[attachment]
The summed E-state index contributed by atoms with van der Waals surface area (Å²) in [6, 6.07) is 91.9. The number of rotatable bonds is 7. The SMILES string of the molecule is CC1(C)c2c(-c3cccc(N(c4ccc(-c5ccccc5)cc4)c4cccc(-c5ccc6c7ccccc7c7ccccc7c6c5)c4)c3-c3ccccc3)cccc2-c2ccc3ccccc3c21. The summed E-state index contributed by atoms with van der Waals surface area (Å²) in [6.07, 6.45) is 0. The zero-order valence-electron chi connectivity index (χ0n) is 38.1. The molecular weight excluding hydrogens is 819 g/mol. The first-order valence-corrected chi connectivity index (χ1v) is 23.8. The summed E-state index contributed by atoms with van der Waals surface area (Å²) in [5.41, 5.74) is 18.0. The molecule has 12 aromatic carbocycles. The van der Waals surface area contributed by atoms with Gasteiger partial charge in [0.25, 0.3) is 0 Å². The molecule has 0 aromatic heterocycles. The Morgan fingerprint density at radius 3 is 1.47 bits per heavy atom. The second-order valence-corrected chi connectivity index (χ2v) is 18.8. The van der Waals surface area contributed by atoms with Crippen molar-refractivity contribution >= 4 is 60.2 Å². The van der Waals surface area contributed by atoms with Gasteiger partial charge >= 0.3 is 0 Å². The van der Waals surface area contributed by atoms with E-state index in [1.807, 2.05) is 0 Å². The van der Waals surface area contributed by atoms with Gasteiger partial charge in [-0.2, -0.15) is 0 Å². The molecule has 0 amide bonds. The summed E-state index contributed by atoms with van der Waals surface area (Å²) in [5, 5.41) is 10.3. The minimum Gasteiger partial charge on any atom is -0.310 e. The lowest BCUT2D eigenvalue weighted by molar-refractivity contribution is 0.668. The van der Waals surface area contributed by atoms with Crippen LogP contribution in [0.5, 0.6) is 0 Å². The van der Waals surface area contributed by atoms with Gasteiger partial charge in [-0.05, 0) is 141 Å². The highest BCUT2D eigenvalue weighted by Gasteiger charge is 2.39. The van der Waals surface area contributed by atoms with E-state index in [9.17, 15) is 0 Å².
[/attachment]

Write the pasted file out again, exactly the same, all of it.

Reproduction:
The summed E-state index contributed by atoms with van der Waals surface area (Å²) in [6, 6.07) is 91.9. The number of rotatable bonds is 7. The SMILES string of the molecule is CC1(C)c2c(-c3cccc(N(c4ccc(-c5ccccc5)cc4)c4cccc(-c5ccc6c7ccccc7c7ccccc7c6c5)c4)c3-c3ccccc3)cccc2-c2ccc3ccccc3c21. The summed E-state index contributed by atoms with van der Waals surface area (Å²) in [6.07, 6.45) is 0. The zero-order valence-electron chi connectivity index (χ0n) is 38.1. The molecular weight excluding hydrogens is 819 g/mol. The first-order valence-corrected chi connectivity index (χ1v) is 23.8. The summed E-state index contributed by atoms with van der Waals surface area (Å²) in [5.41, 5.74) is 18.0. The molecule has 12 aromatic carbocycles. The van der Waals surface area contributed by atoms with Gasteiger partial charge in [0.25, 0.3) is 0 Å². The molecule has 0 aromatic heterocycles. The Morgan fingerprint density at radius 3 is 1.47 bits per heavy atom. The second-order valence-corrected chi connectivity index (χ2v) is 18.8. The van der Waals surface area contributed by atoms with Crippen molar-refractivity contribution >= 4 is 60.2 Å². The van der Waals surface area contributed by atoms with Gasteiger partial charge >= 0.3 is 0 Å². The van der Waals surface area contributed by atoms with E-state index in [1.807, 2.05) is 0 Å². The van der Waals surface area contributed by atoms with Gasteiger partial charge in [-0.2, -0.15) is 0 Å². The molecule has 0 amide bonds. The summed E-state index contributed by atoms with van der Waals surface area (Å²) in [5, 5.41) is 10.3. The minimum Gasteiger partial charge on any atom is -0.310 e. The lowest BCUT2D eigenvalue weighted by molar-refractivity contribution is 0.668. The van der Waals surface area contributed by atoms with Crippen LogP contribution in [0.5, 0.6) is 0 Å². The van der Waals surface area contributed by atoms with Gasteiger partial charge in [-0.05, 0) is 141 Å². The highest BCUT2D eigenvalue weighted by Gasteiger charge is 2.39. The van der Waals surface area contributed by atoms with E-state index in [9.17, 15) is 0 Å².